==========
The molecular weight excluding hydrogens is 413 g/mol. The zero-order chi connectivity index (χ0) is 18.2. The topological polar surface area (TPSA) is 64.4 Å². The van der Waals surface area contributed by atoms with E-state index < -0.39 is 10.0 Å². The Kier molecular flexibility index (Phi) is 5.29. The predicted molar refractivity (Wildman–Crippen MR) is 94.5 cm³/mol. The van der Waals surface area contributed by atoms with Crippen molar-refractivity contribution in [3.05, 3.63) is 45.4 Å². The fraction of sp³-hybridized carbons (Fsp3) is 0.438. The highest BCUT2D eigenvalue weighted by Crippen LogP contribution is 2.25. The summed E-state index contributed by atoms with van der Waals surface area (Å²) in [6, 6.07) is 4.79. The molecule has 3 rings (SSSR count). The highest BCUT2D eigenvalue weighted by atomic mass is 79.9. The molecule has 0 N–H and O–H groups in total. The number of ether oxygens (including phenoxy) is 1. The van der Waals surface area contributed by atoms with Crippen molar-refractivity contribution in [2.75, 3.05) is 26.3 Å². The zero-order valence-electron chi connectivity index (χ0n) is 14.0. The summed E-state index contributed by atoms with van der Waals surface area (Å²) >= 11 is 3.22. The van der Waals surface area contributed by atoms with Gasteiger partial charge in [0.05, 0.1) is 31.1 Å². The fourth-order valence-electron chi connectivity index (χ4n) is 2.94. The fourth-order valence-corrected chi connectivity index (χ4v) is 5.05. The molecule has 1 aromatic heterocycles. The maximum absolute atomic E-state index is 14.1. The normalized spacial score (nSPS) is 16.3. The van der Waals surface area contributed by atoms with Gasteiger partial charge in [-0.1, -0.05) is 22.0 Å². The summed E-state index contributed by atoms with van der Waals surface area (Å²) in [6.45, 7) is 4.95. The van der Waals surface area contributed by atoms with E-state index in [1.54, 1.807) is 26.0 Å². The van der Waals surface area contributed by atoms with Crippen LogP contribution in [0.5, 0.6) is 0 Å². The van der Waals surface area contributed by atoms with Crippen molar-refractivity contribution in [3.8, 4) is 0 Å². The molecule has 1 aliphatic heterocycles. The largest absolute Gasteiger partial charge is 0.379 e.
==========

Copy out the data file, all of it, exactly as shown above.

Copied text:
The molecular weight excluding hydrogens is 413 g/mol. The zero-order chi connectivity index (χ0) is 18.2. The topological polar surface area (TPSA) is 64.4 Å². The van der Waals surface area contributed by atoms with E-state index < -0.39 is 10.0 Å². The Kier molecular flexibility index (Phi) is 5.29. The predicted molar refractivity (Wildman–Crippen MR) is 94.5 cm³/mol. The van der Waals surface area contributed by atoms with Crippen molar-refractivity contribution in [3.05, 3.63) is 45.4 Å². The fraction of sp³-hybridized carbons (Fsp3) is 0.438. The highest BCUT2D eigenvalue weighted by Crippen LogP contribution is 2.25. The summed E-state index contributed by atoms with van der Waals surface area (Å²) in [6, 6.07) is 4.79. The molecule has 3 rings (SSSR count). The highest BCUT2D eigenvalue weighted by atomic mass is 79.9. The molecule has 0 N–H and O–H groups in total. The number of ether oxygens (including phenoxy) is 1. The van der Waals surface area contributed by atoms with Crippen molar-refractivity contribution in [2.75, 3.05) is 26.3 Å². The zero-order valence-electron chi connectivity index (χ0n) is 14.0. The summed E-state index contributed by atoms with van der Waals surface area (Å²) >= 11 is 3.22. The van der Waals surface area contributed by atoms with Gasteiger partial charge in [0.05, 0.1) is 31.1 Å². The fourth-order valence-electron chi connectivity index (χ4n) is 2.94. The fourth-order valence-corrected chi connectivity index (χ4v) is 5.05. The molecule has 1 aromatic heterocycles. The maximum absolute atomic E-state index is 14.1. The normalized spacial score (nSPS) is 16.3. The van der Waals surface area contributed by atoms with Gasteiger partial charge in [-0.1, -0.05) is 22.0 Å². The summed E-state index contributed by atoms with van der Waals surface area (Å²) in [6.45, 7) is 4.95. The van der Waals surface area contributed by atoms with E-state index in [1.54, 1.807) is 26.0 Å². The van der Waals surface area contributed by atoms with Crippen LogP contribution in [0.5, 0.6) is 0 Å². The van der Waals surface area contributed by atoms with Crippen molar-refractivity contribution in [3.8, 4) is 0 Å². The molecule has 1 aliphatic heterocycles. The largest absolute Gasteiger partial charge is 0.379 e.